- Broquet, A., Andrews-Hanna, J.C. Geophysical evidence for an active mantle plume underneath Elysium Planitia on Mars. Nat Astron (2022). DOI: 10.1038/s41550-022-01836-3
NASA capsule flies over Apollo landing sites, heads home
CAPE CANAVERAL, Fla. –
NASA’s Orion capsule and its test dummies swooped one last time around the moon Monday, flying over a couple Apollo landing sites before heading home.
Orion will aim for a Pacific splashdown Sunday off San Diego, setting the stage for astronauts on the next flight in a couple years.
The capsule passed within 80 miles (130 kilometres) of the far side of the moon, using the lunar gravity as a slingshot for the 237,000-mile (380,000-kilometre) ride back to Earth. It spent a week in a wide, sweeping lunar orbit.
Once emerging from behind the moon and regaining communication with flight controllers in Houston, Orion beamed back photos of a close-up moon and a crescent Earth — Earthrise — in the distance.
“Orion now has its sights set on home,” said Mission Control commentator Sandra Jones.
The capsule also passed over the landing sites of Apollo 12 and 14. But at 1,200 miles (1,900 kilometres) up, it was too high to make out the descent stages of the lunar landers or anything else left behind by astronauts more than a half-century ago. During a similar flyover two weeks ago, it was too dark for pictures. This time, it was daylight.
Deputy chief flight director Zebulon Scoville said nearby craters and other geologic features would be visible in any pictures, but little else.
“It will be more of a tip of the hat and a historical nod to the past,” Scoville told reporters last week.
The three-week test flight has exceeded expectations so far, according to officials. But the biggest challenge still lies ahead: hitting the atmosphere at more than 30 times the speed of sound and surviving the fiery reentry.
Orion blasted off Nov. 16 on the debut flight of NASA’s most powerful rocket ever, the Space Launch System or SLS.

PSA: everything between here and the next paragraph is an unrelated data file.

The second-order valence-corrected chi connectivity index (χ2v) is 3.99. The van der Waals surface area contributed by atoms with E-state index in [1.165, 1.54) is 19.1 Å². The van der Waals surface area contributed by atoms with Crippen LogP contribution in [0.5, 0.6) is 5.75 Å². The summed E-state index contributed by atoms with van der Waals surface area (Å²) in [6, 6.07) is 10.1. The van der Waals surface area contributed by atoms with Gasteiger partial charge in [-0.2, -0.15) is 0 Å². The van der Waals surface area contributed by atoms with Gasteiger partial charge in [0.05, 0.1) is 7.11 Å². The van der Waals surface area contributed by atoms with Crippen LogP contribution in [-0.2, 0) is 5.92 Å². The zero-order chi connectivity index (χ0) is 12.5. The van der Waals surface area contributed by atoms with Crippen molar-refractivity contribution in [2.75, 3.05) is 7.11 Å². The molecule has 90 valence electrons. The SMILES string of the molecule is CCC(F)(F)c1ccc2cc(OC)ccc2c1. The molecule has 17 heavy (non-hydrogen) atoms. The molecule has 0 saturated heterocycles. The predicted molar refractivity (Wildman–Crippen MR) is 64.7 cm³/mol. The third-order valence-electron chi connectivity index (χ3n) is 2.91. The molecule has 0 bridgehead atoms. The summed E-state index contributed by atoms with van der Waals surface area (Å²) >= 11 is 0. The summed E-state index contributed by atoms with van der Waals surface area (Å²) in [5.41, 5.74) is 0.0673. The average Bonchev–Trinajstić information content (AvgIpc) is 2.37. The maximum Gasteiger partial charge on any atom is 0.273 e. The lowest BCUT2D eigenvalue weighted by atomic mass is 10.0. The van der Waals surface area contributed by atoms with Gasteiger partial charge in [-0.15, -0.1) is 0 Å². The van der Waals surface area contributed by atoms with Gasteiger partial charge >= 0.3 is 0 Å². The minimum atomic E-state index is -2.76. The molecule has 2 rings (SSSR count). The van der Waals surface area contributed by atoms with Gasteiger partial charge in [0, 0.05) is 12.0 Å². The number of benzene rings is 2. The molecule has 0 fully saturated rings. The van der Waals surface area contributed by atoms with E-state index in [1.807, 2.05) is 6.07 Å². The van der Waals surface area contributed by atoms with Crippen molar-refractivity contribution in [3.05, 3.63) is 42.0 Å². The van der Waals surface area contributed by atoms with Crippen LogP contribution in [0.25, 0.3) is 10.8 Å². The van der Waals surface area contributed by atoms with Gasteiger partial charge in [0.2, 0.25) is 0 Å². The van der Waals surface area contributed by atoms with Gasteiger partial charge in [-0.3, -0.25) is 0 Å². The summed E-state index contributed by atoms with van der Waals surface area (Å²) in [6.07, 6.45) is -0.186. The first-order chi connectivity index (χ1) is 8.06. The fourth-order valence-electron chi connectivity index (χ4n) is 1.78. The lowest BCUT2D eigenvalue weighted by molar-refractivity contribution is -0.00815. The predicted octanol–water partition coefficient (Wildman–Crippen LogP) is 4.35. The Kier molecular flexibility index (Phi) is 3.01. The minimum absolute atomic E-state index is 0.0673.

The next flight — as early as 2024 — will attempt to carry four astronauts around the moon. The third mission, targeted for 2025, will feature the first lunar landing by astronauts since the Apollo moon program ended 50 years ago this month.
Apollo 17 rocketed away Dec. 7, 1972, from NASA’s Kennedy Space Center, carrying Eugene Cernan, Harrison Schmitt and Ron Evans. Cernan and Schmitt spent three days on the lunar surface, the longest stay of the Apollo era, while Evans orbited the moon. Only Schmitt is still alive.
Using atomic clocks in space to solve dark matter mystery
A team of international scientists is proposing to send atomic clocks into space to detect and understand enigmatic dark matter.
Dark matter is a mystery that has plagued researchers for decades. This unknown essence represents 85% of all matter in the Universe, and although its effects can be observed, it has not been directly detected. Experts from the University of Delaware, the University of California, and the University of Tokyo are collaborating to solve this longstanding mystery by sending atomic clocks into space.
The research, ‘Direct detection of ultralight dark matter bound to the Sun with space quantum sensors,’ which is published in Nature Astronomy, plans to send two atomic clocks into the inner reaches of the solar system to search for ultralight dark matter that has wavelike properties that may affect the operation of the clocks.
What are atomic clocks?
Atomic clocks tell time by measuring the rapid oscillations of atoms and are already utilised in space to enable the Global Positioning System (GPS). In the future, space clocks could help navigate spacecraft and provide links to Earth-based cocks.
All clocks mark time by using some form of a repetitive process, such as a swinging pendulum. However, atomic clocks use laser technology to manipulate and measure the oscillations of atoms which are extremely fast. For example, a clock based on strontium atoms ticks 430 trillion times per second, and atomic clocks are exceedingly more precise than any mechanical devices.